• FusionIO 160GB SLC card price $6,308.99
  • FusionIO 320GB MLC card price $6,729.99

That is for the same price MLC card comes with doubled capacity.

However with increasing capacity difference between MLC and SLC is getting fuzzier. For MLC most critical part is software (firmware) algorithm which ensures a uniform usage of available NAND chips, and with bigger capacity it is much easier to implement.
This problem with handling lifetime and manage write cycle for MLC opened way for hardware solution like SandForce controller and recently Anabit announced “Memory Signal Processing (MSP™) technology enables MLC-based solutions at SLC-grade reliability and performance”.

Also important is increasing capacity for MLC devices, for example, if we take 10,000 writes vs 100,000 writes than to provide the same life time MLC would need about 10x more capacity, and
it seems not problem. I expect soon we will see MLC cards with 1600GB, which ideally will have the same lifetime as SLC 160GB cards.

On this way interesting to see Intel announces enterprise line for SSD card will be based on
( enterprise MLC ), where each cell has 30,000 writes lifetime and with maximal capacity 400GB

So it seems market is gradually moving into “MLC is ready for enterprise” direction, and sounds as good option to have devices with high capacity and reasonable price in near future.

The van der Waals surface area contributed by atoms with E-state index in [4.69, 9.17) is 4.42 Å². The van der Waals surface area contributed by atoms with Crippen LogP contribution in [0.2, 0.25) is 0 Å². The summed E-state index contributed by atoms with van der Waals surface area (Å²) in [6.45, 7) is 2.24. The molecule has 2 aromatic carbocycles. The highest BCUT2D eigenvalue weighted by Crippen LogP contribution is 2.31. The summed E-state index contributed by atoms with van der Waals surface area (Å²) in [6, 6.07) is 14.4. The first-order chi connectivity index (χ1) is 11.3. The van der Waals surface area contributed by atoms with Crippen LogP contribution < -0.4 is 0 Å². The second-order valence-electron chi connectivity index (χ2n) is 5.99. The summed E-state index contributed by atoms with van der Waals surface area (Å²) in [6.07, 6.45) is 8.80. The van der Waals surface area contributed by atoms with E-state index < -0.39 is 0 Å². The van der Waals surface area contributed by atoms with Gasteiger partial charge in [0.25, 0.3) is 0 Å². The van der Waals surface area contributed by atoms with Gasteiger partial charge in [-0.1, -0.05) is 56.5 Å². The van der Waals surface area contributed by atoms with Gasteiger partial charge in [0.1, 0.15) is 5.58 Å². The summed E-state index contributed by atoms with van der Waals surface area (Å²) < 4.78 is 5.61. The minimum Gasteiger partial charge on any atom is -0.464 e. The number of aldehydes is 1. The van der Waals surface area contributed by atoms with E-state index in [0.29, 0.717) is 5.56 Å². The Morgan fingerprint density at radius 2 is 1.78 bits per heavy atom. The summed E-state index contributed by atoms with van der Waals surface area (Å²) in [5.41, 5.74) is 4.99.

Some articles on this topics:

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Virident tachIOn: New player on Flash PCI-E cards market

(Note: The review was done as part of our consulting practice, but is totally independent and fully reflects our opinion)

In my talk on MySQL Conference and Expo 2010 “An Overview of Flash Storage for Databases” I mentioned that most likely there are other players coming soon. I actually was not aware about any real names at that time, it was just a guess, as PCI-E market is really attractive so FusionIO can’t stay alone for long time. So I am not surprised to see new card provided by Virident and I was lucky enough to test a pre-production sample Virident tachIOn 400GB SLC card.

I think it will be fair to say that Virident targets where right now FusionIO has a monopoly, and it will finally bring some competition to the market, which I believe is good for the end users. I am looking forward to price competition ( not having real numbers I can guess that vendors still put high margin in the price) as well as high performance in general and stable performance under high load in particular, and also competition in capacity and data reliability areas.

Priceline for Virident tachIOn cards already shows the price competition: oriented price for tachIOn 400GB is 13,600$ (that is 34$/GB) , and entry-base card is 200GB with price 6,800$ (there also is 300GB card in product line). Price for FusionIO 160GB SLC ( from dell.com, price on 14-Jun-2010 ) is 6,308.99$ ( that is 39.5$/GB)

Couple words about product, I know that Virident engineering team was concentrating on getting stable write performance in long running
write activities and in cases when space utilization is close to 100%. As you may know (check my presentation) SSD design requires background
“garbage collector” activity, which requires space to operate and Virident card already has enough space reservation to get stable write performance even when the disk is almost full.